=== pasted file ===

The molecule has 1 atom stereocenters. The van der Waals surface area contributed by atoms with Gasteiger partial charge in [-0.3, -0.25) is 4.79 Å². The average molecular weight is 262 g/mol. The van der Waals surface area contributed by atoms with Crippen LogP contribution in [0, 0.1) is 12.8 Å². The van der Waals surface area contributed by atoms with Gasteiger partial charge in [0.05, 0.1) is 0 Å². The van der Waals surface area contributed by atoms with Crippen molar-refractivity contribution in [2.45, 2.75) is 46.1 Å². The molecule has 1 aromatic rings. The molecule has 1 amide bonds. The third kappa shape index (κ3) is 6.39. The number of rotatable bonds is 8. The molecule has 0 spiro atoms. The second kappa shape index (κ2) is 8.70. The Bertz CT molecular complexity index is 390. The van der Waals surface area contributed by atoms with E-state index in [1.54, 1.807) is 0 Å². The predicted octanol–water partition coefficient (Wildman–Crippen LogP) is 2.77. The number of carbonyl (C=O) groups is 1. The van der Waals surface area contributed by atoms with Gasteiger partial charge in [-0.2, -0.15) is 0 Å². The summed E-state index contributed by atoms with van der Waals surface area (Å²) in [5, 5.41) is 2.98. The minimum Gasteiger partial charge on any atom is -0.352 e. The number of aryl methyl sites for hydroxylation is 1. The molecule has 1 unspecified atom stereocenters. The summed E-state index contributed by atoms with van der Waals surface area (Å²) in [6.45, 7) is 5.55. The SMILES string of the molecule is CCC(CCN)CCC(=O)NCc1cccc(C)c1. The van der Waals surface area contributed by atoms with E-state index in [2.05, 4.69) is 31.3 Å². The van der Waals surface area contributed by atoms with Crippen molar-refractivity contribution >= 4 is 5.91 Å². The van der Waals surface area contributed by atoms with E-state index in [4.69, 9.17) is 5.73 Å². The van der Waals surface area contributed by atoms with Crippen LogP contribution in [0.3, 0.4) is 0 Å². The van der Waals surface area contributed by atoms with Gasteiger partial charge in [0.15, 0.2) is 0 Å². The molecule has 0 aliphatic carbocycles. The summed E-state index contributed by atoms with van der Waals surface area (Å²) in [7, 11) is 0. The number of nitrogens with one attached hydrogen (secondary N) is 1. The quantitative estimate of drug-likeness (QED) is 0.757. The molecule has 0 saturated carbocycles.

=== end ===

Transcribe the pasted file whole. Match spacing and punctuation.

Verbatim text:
The molecule has 1 atom stereocenters. The van der Waals surface area contributed by atoms with Gasteiger partial charge in [-0.3, -0.25) is 4.79 Å². The average molecular weight is 262 g/mol. The van der Waals surface area contributed by atoms with Crippen LogP contribution in [0, 0.1) is 12.8 Å². The van der Waals surface area contributed by atoms with Gasteiger partial charge in [0.05, 0.1) is 0 Å². The van der Waals surface area contributed by atoms with Crippen molar-refractivity contribution in [2.45, 2.75) is 46.1 Å². The molecule has 1 aromatic rings. The molecule has 1 amide bonds. The third kappa shape index (κ3) is 6.39. The number of rotatable bonds is 8. The molecule has 0 spiro atoms. The second kappa shape index (κ2) is 8.70. The Bertz CT molecular complexity index is 390. The van der Waals surface area contributed by atoms with E-state index in [1.54, 1.807) is 0 Å². The predicted octanol–water partition coefficient (Wildman–Crippen LogP) is 2.77. The number of carbonyl (C=O) groups is 1. The van der Waals surface area contributed by atoms with Gasteiger partial charge in [-0.2, -0.15) is 0 Å². The summed E-state index contributed by atoms with van der Waals surface area (Å²) in [5, 5.41) is 2.98. The minimum Gasteiger partial charge on any atom is -0.352 e. The number of aryl methyl sites for hydroxylation is 1. The molecule has 1 unspecified atom stereocenters. The summed E-state index contributed by atoms with van der Waals surface area (Å²) in [6.45, 7) is 5.55. The SMILES string of the molecule is CCC(CCN)CCC(=O)NCc1cccc(C)c1. The van der Waals surface area contributed by atoms with E-state index in [2.05, 4.69) is 31.3 Å². The van der Waals surface area contributed by atoms with Crippen molar-refractivity contribution >= 4 is 5.91 Å². The van der Waals surface area contributed by atoms with E-state index in [4.69, 9.17) is 5.73 Å². The van der Waals surface area contributed by atoms with Crippen LogP contribution in [0.3, 0.4) is 0 Å². The van der Waals surface area contributed by atoms with Gasteiger partial charge in [0.15, 0.2) is 0 Å². The molecule has 0 aliphatic carbocycles. The summed E-state index contributed by atoms with van der Waals surface area (Å²) in [7, 11) is 0. The number of nitrogens with one attached hydrogen (secondary N) is 1. The quantitative estimate of drug-likeness (QED) is 0.757. The molecule has 0 saturated carbocycles.